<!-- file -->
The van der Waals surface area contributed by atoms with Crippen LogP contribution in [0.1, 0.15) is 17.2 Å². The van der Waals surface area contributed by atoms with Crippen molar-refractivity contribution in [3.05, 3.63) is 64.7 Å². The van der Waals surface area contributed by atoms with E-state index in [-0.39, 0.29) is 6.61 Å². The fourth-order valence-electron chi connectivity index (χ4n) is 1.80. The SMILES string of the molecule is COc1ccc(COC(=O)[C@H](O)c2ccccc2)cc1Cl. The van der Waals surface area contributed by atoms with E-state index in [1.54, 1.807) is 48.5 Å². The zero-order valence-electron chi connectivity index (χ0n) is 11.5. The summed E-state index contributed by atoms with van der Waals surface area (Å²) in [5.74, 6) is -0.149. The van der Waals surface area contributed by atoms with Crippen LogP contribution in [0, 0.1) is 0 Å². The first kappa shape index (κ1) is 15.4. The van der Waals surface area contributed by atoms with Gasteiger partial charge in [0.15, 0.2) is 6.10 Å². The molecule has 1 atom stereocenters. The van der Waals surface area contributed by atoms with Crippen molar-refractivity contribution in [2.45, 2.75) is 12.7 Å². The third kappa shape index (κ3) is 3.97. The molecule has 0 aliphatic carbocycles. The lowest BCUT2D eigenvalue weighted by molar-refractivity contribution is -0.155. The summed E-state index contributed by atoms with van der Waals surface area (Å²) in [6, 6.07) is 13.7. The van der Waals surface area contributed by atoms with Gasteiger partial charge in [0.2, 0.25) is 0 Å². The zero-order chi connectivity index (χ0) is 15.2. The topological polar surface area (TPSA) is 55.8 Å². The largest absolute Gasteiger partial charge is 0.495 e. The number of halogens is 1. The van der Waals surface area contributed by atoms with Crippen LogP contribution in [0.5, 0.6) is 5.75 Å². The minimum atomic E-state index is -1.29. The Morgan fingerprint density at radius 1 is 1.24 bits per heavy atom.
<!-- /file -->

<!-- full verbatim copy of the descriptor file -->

The van der Waals surface area contributed by atoms with Crippen LogP contribution in [0.1, 0.15) is 17.2 Å². The van der Waals surface area contributed by atoms with Crippen molar-refractivity contribution in [3.05, 3.63) is 64.7 Å². The van der Waals surface area contributed by atoms with E-state index in [-0.39, 0.29) is 6.61 Å². The fourth-order valence-electron chi connectivity index (χ4n) is 1.80. The SMILES string of the molecule is COc1ccc(COC(=O)[C@H](O)c2ccccc2)cc1Cl. The van der Waals surface area contributed by atoms with E-state index in [1.54, 1.807) is 48.5 Å². The zero-order valence-electron chi connectivity index (χ0n) is 11.5. The summed E-state index contributed by atoms with van der Waals surface area (Å²) in [5.74, 6) is -0.149. The van der Waals surface area contributed by atoms with Crippen LogP contribution in [0, 0.1) is 0 Å². The first kappa shape index (κ1) is 15.4. The van der Waals surface area contributed by atoms with Gasteiger partial charge in [0.15, 0.2) is 6.10 Å². The molecule has 1 atom stereocenters. The van der Waals surface area contributed by atoms with Crippen molar-refractivity contribution in [2.45, 2.75) is 12.7 Å². The third kappa shape index (κ3) is 3.97. The molecule has 0 aliphatic carbocycles. The lowest BCUT2D eigenvalue weighted by molar-refractivity contribution is -0.155. The summed E-state index contributed by atoms with van der Waals surface area (Å²) in [6, 6.07) is 13.7. The van der Waals surface area contributed by atoms with Gasteiger partial charge in [0.2, 0.25) is 0 Å². The zero-order chi connectivity index (χ0) is 15.2. The topological polar surface area (TPSA) is 55.8 Å². The largest absolute Gasteiger partial charge is 0.495 e. The number of halogens is 1. The van der Waals surface area contributed by atoms with Crippen LogP contribution in [0.5, 0.6) is 5.75 Å². The minimum atomic E-state index is -1.29. The Morgan fingerprint density at radius 1 is 1.24 bits per heavy atom.